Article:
Vanderbilt University to assist veterans under Yellow Ribbon Program
Eligible veterans can attend Vanderbilt University at a significantly reduced cost thanks to the school’s participation in the Yellow Ribbon GI Educational Enhancement Program.
Senior Public Affairs Officer
(615) 322-NEWS | firstname.lastname@example.org
Jun 17, 2009
NASHVILLE, Tenn. – Eligible veterans can attend Vanderbilt University at a significantly reduced cost thanks to the school’s participation in the Yellow Ribbon GI Educational Enhancement Program.
Under the Yellow Ribbon Program, a part of the Post-9/11 Veterans Educational Assistance Act of 2008, colleges and universities can work with the federal government to offer reduced tuition and fees to veterans of the wars in Iraq and Afghanistan.
Specifically, the U.S. Department of Veterans Affairs and a participating institution agree to match each other’s contributions if the tuition at that school exceeds the Post-9/11 GI Bill cap for the state. That figure would be the cost for the most expensive four-year public college or university for undergraduate tuition at the in-state rate.
“We are proud to participate in the Yellow Ribbon Program,” Richard McCarty, provost and vice chancellor for academic affairs, said. “As we work to provide the best possible learning environment for our students, we also appreciate that veterans bring leadership skills, maturity and a broad world perspective to the educational exchange in our classrooms.”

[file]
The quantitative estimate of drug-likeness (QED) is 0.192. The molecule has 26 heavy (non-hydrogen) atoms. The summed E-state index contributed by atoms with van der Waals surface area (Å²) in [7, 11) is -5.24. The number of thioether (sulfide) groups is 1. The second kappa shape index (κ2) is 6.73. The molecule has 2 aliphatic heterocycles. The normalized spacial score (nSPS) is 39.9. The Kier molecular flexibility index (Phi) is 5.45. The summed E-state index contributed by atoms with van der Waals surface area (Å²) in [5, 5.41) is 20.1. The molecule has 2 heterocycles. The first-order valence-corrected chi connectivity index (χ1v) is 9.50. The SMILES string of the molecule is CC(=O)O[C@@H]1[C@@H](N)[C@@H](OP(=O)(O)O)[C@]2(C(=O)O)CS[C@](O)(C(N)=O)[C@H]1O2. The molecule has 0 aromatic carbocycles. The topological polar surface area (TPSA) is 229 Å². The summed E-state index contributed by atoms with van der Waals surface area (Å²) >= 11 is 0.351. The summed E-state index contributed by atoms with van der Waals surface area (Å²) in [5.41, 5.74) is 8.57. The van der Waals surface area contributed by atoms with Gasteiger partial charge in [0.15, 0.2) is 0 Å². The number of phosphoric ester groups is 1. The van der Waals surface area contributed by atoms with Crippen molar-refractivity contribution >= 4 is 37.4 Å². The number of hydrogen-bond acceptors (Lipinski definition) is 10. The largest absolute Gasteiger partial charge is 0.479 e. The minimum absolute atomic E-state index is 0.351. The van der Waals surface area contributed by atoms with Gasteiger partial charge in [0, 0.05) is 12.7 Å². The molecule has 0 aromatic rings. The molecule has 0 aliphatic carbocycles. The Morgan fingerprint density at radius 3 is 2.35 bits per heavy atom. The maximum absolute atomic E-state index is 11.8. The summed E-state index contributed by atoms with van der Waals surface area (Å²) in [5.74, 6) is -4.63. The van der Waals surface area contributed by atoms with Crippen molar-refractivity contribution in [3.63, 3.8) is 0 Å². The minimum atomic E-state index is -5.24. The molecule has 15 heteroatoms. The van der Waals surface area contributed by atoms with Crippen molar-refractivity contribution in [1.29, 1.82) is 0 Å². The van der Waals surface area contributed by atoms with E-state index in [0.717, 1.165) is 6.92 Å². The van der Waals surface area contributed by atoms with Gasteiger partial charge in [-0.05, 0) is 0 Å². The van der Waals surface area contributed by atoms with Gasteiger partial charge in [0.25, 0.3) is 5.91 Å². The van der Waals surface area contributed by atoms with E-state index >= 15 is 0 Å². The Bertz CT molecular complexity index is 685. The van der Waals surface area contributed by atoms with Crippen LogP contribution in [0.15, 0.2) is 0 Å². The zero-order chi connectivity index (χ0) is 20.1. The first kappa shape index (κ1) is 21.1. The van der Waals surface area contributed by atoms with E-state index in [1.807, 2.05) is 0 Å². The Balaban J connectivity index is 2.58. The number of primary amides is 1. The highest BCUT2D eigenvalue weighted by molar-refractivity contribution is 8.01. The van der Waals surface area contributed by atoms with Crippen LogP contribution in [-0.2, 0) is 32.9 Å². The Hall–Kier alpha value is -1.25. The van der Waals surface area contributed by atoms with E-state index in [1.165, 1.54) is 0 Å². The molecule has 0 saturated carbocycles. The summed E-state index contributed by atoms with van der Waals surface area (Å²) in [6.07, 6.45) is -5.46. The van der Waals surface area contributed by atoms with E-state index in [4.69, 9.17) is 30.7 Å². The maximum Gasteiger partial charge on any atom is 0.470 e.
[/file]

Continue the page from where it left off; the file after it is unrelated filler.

At Vanderbilt, eligible veterans who enroll either as undergraduates or graduate students (master’s and doctoral level) can receive a $6,000 tuition discount from the university that will be matched by another $6,000 from the Department of Veterans Affairs. A $10,000 discount from both Vanderbilt and the government will be available for veterans who enroll in the Owen Graduate School of Management.
Douglas Christiansen, associate provost for enrollment and dean of admissions, said that Vanderbilt made a commitment this year to provide these funds with no restriction on the number who can participate. “Our profound belief in the tremendous value that these students bring to campus led us to the decision not to limit the number of veterans who could use the discount,” he said. “The university will review this plan each year to be sure that there are adequate funds to continue the commitment.” He noted that all of Vanderbilt’s contribution will come from institutional funds.
To be eligible, veterans must have served three years on active duty or at least 30 continuous days before being discharged for service-related injuries since the 9/11/01 terrorist attacks.
More than 500 colleges and universities have reached agreements with the Department of Veteran Affairs to participate in the Yellow Ribbon Program.
For more information about the program, click on www.gibill.va.gov.
Vanderbilt Owen Graduate School of Management is ranked as a top institution by BusinessWeek, the Wall Street Journal, U.S. News & World Report, Financial Times and Forbes. For more information about Owen, visit www.owen.vanderbilt.edu.